Today’s news is littered with scandals, new allegations of sexual assault, and tragedy. Since 2017 and the #metoo movement, stemming from the Harvey Weinstein scandal, more and more public figures have been put into the spotlight to defend themselves against allegations from women around the globe.
Not only publicly, but privately in companies around the world, there have been firings and investigations into misconduct from coworkers, managers, and CEOs. It is a relevant topic that is getting long-overdue publicity and encouraging more men and women to come forward to discuss openly rather than hide the events and injustices of the past. Other events showcase the tumultuous and on-edge society we are living in, such as the Charlottesville, VA, attack that left one dead and 19 injured when a person drove a car through a crowd of protestors during a white nationalist gathering.
With unanticipated events on a daily business, it is important for companies to take a stand against racial hatred and harassment of any kind, and to have firm policies when such events occur. Take Netflix, for example, who in July 2018 fired their chief communications officer for saying the “N-word” in full form. This event occurred during an internal meeting in which the speaker was not directing the slur at anyone specific, but claimed it was being made as an emphatic point about offensive words in comedy programming. The “Netflix way,” the culture that is built around radical candor and transparency, was put to the test during this occurrence.
The offender, Jonathan Friedland, attempted to apologize for his misdeed, hoping it would fade away and his apology would be accepted. However, it didn’t work that way; instead, the anger was palpable between coworkers and eventually led to the firing of Friedland after a few months of inaction.
Netflixers are given a high level of freedom and responsibility within their “Netflix way” culture. Blunt feedback is encouraged, and trust and discretion are the ultimate gatekeeper, as employees have access to sensitive information and are ultimately trusted for how they expense items and take vacation time.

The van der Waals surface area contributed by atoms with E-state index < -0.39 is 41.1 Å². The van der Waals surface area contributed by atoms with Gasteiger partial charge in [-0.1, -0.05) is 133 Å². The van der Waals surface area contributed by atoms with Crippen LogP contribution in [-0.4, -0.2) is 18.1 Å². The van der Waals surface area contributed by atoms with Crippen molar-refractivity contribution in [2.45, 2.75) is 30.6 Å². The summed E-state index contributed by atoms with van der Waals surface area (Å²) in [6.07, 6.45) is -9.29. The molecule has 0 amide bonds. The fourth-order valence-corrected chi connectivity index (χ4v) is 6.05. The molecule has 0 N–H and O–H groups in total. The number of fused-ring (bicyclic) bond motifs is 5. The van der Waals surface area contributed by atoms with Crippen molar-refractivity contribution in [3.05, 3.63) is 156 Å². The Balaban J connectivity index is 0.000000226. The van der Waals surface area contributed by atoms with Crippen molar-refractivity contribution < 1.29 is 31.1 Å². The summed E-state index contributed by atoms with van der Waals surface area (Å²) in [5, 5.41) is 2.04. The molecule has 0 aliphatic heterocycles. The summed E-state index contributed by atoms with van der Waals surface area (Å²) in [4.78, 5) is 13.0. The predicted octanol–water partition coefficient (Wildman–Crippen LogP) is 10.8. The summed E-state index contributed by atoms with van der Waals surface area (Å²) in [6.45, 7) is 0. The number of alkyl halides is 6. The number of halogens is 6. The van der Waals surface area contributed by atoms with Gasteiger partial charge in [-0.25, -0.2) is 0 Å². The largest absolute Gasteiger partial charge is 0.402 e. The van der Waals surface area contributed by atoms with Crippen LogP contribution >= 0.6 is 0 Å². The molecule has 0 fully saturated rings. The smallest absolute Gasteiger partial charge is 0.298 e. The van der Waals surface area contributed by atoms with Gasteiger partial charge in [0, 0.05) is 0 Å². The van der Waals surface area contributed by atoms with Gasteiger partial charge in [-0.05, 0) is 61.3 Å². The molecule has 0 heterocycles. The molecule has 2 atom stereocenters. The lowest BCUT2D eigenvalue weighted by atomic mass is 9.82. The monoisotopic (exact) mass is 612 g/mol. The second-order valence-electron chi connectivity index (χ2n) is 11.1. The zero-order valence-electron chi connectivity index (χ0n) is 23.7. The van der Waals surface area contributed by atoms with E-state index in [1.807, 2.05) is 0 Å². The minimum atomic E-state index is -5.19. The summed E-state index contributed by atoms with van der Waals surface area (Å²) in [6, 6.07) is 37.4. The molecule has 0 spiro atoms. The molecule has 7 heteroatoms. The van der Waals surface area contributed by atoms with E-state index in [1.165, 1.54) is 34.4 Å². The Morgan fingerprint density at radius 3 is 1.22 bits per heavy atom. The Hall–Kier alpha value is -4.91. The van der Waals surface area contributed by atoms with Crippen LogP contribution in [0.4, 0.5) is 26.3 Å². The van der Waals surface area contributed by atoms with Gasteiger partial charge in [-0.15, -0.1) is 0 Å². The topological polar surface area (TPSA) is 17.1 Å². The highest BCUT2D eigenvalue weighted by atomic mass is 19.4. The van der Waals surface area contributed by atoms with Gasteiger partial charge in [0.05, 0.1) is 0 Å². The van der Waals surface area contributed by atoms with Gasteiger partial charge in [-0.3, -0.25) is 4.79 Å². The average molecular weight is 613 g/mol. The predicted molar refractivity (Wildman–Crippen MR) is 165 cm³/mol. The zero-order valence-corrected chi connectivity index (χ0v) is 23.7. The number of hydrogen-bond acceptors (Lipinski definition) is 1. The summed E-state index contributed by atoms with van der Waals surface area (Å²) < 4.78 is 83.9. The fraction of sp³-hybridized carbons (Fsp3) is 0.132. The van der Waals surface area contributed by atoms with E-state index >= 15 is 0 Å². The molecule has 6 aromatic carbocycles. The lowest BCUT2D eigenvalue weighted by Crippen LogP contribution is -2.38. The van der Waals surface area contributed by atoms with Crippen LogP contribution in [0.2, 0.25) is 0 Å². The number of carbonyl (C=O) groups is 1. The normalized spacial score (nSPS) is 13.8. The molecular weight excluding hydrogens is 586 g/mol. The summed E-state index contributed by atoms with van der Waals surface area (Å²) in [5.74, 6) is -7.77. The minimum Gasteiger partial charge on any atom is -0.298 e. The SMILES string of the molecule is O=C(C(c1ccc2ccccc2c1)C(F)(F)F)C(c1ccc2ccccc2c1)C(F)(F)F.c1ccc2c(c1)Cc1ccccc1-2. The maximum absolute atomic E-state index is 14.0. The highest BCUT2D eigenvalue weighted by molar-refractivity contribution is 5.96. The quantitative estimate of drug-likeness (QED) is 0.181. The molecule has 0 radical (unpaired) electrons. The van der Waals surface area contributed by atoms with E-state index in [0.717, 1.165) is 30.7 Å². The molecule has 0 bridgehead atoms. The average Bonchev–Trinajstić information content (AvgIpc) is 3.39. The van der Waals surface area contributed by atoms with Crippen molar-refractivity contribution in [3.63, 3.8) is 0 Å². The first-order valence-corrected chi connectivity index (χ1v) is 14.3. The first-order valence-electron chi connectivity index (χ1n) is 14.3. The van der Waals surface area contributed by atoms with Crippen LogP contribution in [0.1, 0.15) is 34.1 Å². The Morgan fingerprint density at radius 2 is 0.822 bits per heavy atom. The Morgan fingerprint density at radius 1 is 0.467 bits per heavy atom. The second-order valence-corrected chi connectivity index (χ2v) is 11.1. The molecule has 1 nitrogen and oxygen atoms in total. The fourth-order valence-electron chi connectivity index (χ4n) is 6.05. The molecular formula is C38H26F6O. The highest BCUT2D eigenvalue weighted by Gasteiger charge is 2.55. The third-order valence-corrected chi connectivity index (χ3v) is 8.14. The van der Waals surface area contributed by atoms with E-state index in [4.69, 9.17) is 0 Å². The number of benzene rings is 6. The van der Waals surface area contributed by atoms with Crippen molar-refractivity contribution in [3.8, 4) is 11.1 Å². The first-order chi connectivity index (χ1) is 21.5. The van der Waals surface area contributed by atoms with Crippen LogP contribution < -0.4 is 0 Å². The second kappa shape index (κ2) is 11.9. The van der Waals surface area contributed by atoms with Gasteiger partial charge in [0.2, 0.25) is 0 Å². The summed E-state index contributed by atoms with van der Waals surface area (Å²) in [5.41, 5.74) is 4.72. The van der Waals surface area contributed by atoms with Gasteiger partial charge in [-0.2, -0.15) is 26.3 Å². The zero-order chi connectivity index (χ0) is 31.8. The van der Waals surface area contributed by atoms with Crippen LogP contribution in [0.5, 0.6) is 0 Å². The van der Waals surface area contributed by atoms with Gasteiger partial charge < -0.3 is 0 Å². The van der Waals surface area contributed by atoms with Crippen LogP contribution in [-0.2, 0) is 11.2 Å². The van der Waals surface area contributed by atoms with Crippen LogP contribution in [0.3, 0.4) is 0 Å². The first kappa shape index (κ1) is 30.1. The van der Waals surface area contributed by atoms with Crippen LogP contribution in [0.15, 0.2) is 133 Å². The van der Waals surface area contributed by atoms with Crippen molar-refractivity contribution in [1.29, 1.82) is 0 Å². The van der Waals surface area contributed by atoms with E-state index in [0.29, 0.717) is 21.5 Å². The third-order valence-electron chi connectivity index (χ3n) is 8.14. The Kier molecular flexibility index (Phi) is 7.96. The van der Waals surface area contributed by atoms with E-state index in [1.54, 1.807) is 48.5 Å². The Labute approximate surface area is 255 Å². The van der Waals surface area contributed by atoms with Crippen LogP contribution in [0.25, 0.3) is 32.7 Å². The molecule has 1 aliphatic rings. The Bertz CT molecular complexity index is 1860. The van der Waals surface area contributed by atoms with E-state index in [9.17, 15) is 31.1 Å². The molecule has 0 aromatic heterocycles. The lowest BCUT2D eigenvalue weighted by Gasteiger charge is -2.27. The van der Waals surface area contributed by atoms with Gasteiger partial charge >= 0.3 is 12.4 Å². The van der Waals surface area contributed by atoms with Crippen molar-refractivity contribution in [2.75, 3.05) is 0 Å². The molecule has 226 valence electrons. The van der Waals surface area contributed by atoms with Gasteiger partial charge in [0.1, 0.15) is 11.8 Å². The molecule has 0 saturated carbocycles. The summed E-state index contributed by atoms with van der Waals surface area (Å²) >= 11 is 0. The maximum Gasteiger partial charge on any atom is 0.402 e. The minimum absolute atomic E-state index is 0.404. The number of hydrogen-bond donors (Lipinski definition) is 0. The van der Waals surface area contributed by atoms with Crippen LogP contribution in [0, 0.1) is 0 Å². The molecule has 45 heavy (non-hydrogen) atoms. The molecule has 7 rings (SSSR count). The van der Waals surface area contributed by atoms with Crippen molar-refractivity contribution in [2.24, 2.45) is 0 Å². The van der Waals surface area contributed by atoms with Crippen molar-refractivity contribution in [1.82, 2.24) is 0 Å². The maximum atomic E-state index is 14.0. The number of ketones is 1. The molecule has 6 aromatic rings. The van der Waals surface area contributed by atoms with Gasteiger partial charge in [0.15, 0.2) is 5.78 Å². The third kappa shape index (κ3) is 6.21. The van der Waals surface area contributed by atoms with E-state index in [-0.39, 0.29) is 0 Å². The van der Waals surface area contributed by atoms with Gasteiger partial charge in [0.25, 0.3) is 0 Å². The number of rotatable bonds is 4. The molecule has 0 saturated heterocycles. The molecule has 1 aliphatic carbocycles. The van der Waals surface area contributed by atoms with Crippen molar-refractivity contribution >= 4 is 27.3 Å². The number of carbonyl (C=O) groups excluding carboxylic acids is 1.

In the insanely fast-paced streaming-services industry, it is hard to keep this culture at a premium, but it is imperative for the success of the company overall. “As you scale a company to become bigger and bigger, how do you scale that kind of culture?” said Colin Estep, a former senior engineer who left voluntarily in 2016. “I don’t know that we ever had a good answer.”
In order to keep up, sometimes the company is seen as harsh in their tactics to keep the best of the best. “I think we’re transparent to a fault in our culture and that can come across as cutthroat,” said Walta Nemariam, an employee in talent acquisition at Netflix.
Netflix has stayed true to their cultural values despite the pressures and sometimes negative connotations associated with this “cutthroat” environment. Their ability to remain agile, while displaying no tolerance for societal injustices, puts them at the forefront of new-age companies. It is a difficult pace to stay in line with, but it seems that they are keeping in stride and remaining true to who they are, for now.
Sources: B. Stelter, “The Weinstein Effect: Harvey Weinstein scandal sparks movements in Hollywood and beyond,” CNN Business, October 20, 2017, https://money.cnn.com/2017/10/20/media/weinstein-effect-harvey-weinstein/; L. Hertzler, “Talking #MeToo, one year after bombshell Weinstein allegations,” Penn Today, October 30, 2018, https://penntoday.upenn.edu/news/talking-me-too-one-year-later; S. Ramachandaran and J. Flint, “At Netflix, Radical Transparency and Blunt Firings Unsettle the Ranks,” Wall Street Journal, October 25, 2018, https://www.wsj.com/articles/at-netflix-radical-transparency-and-blunt-firings-unsettle-the-ranks-1540497174.